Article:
Sunday 6 January 2019

Movie Review: Videodrome (1983)

A science fiction gorefest, Videodrome delves into the world of media consumption and mind control.

In Toronto, Max Renn (James Woods) is a scrappy television executive running a low-rated television channel specializing in softcore pornography and violence, and always on the lookout for more shocking content. His assistant Harlan (Peter Dvorsky) monitors global satellite transmissions to find the next big thing, and stumbles on an illicit porn-and-torture broadcast named Videodrome featuring young naked women being flogged. Harlan traces the signal origin to Pittsburgh.

Max is hooked on the visceral and titillating Videodrome content, and shares it with his kinky girlfriend Nicki (Debbie Harry), sending her over the edge of seeking pain with her pleasure. He becomes obsessed with finding out more, a search that leads him to Bianca O'Blivion (Sonja Smits), the daughter of reclusive self-proclaimed media guru Brian O'Blivion. Max also meets the mysterious Barry Convex (Leslie Carlson), who operates the Spectacular Optical Corporation, an eyeglasses front company.

From the twisted mind of writer and director David Cronenberg, Videodrome is a pinnacle of weird horror. Emerging at the height of the video cassette recorder boom and with the television channel universe starting to mushroom, the film ponders the implications and opportunities of insatiable appetite for unconstrained media. Incredibly, in ways Cronenberg would never have imagined, the film only became more relevant when the online world exponentially multiplied media availability.

The furtive Videodrome raw images sink their teeth into Max's brain, causing unseen damage. Soon he is hallucinating and unable to resist the lure of seeing what is on the next tape. He literally sticks his head into the welcoming television set to get swallowed up. His torso opens to create a cavity for tapes to be inserted straight into his soul. Content and consumer become one: he is what he sees, his actions programmed by what he consumes.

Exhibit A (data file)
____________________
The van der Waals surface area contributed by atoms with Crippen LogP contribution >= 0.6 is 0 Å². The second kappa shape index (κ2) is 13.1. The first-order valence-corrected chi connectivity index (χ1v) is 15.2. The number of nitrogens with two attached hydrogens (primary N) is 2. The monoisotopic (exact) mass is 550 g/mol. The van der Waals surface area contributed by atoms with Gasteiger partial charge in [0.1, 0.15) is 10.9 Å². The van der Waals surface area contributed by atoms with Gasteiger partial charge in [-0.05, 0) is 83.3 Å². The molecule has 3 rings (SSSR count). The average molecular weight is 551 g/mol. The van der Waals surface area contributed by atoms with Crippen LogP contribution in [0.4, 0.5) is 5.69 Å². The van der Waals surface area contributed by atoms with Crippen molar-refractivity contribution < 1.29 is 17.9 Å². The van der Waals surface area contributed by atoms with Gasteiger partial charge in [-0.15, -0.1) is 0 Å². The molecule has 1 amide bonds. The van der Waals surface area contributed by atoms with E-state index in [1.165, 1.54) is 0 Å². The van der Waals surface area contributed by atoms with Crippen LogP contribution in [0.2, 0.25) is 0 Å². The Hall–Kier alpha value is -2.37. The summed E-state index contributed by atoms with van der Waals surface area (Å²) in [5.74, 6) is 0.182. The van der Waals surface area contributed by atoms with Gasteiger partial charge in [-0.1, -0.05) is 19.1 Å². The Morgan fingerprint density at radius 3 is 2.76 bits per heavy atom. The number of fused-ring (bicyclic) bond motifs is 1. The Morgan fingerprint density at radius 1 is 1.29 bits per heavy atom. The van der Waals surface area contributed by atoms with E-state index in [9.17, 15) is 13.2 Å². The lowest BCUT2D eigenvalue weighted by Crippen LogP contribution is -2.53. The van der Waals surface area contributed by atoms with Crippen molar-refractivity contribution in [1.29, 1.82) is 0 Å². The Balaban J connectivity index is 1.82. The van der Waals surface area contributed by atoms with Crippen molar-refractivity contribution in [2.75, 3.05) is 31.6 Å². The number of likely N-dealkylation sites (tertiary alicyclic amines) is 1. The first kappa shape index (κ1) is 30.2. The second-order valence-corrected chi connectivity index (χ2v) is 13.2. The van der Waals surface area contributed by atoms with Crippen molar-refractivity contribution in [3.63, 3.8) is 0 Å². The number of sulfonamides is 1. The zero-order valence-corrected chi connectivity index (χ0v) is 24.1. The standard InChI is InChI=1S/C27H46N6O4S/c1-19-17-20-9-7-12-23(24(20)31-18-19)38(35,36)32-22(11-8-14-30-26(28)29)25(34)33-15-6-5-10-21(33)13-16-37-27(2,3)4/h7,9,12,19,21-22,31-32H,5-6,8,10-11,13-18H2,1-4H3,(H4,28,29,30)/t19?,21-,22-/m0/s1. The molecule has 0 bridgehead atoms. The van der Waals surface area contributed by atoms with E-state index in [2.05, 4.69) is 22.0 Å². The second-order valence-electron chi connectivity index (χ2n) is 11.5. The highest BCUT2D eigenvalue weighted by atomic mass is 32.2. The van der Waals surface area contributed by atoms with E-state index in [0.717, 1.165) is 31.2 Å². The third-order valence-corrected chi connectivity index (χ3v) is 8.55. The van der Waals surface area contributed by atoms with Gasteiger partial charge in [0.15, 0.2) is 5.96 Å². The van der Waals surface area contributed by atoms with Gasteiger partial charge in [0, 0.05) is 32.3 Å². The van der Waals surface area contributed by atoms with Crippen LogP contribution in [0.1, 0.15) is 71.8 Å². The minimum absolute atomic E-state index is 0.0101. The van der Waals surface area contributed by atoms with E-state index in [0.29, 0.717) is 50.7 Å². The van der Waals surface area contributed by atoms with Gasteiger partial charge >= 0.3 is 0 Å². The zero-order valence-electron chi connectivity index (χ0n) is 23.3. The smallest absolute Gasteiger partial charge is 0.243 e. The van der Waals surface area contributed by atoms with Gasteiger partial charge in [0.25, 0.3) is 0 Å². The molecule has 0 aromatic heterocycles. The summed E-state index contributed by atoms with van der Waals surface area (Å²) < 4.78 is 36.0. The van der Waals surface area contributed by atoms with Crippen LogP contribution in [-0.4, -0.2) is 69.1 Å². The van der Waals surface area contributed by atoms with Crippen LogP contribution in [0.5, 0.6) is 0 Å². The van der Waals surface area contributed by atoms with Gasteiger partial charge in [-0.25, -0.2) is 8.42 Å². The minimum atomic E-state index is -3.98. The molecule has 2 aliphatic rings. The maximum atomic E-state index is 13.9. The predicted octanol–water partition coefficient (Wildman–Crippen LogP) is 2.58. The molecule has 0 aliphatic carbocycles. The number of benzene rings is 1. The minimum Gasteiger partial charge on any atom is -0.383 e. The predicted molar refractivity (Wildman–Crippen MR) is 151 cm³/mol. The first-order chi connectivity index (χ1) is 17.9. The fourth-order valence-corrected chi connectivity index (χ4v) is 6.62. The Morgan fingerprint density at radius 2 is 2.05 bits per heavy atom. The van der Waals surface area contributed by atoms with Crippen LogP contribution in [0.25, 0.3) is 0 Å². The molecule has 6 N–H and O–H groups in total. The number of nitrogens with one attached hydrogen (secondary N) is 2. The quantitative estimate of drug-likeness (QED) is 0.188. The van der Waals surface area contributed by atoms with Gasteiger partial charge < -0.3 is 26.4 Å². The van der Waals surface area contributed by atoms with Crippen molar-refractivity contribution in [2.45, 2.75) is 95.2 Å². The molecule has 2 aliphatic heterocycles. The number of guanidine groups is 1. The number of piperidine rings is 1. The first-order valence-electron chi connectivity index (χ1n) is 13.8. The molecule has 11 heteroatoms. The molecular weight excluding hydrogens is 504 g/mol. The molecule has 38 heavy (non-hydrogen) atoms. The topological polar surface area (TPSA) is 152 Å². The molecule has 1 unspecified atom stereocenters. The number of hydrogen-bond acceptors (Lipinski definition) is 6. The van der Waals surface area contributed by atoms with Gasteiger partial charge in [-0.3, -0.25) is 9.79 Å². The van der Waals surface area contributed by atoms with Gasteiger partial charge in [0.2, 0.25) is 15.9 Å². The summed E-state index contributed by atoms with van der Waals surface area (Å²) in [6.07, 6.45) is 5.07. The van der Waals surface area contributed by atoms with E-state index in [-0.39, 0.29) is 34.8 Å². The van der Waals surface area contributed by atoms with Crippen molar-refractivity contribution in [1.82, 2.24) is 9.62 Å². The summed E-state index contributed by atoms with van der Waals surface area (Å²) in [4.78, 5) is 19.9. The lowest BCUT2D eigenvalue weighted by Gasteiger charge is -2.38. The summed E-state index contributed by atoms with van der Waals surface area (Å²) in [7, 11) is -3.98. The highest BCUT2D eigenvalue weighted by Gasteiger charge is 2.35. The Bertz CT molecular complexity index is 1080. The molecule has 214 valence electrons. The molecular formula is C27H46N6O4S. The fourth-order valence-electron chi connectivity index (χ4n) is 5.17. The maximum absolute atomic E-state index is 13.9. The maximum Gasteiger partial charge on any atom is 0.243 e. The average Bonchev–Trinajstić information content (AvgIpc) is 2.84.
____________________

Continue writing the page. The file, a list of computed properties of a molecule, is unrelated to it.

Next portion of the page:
Cronenberg delivers his bleak vision of media as a subverted weapon with an abundance of organic and slimy gore, the special effects crew doing a superlative job of creating a nightmare where hallucinations meld with reality and Max starts to live in a surreal and bloody zone not of his making. All around him Cronenberg creates a wretched world of creeping media influence, including Bianca running a depressing maze-like shelter for vagrants to do nothing but watch individual television sets.

The final act of Videodrome spirals a bit out of control and into abstract assassination territory with Max reduced to a manipulated pawn by the new media creators, and talk of the "new flesh" leaping into directions Cronenberg chooses not to expound on. Nevertheless, the weirdness quotient never drops, and Videodrome opens numerous avenues for still pertinent debate.

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1 comment:

  1. Oh I need to give this another look. It has been so long.


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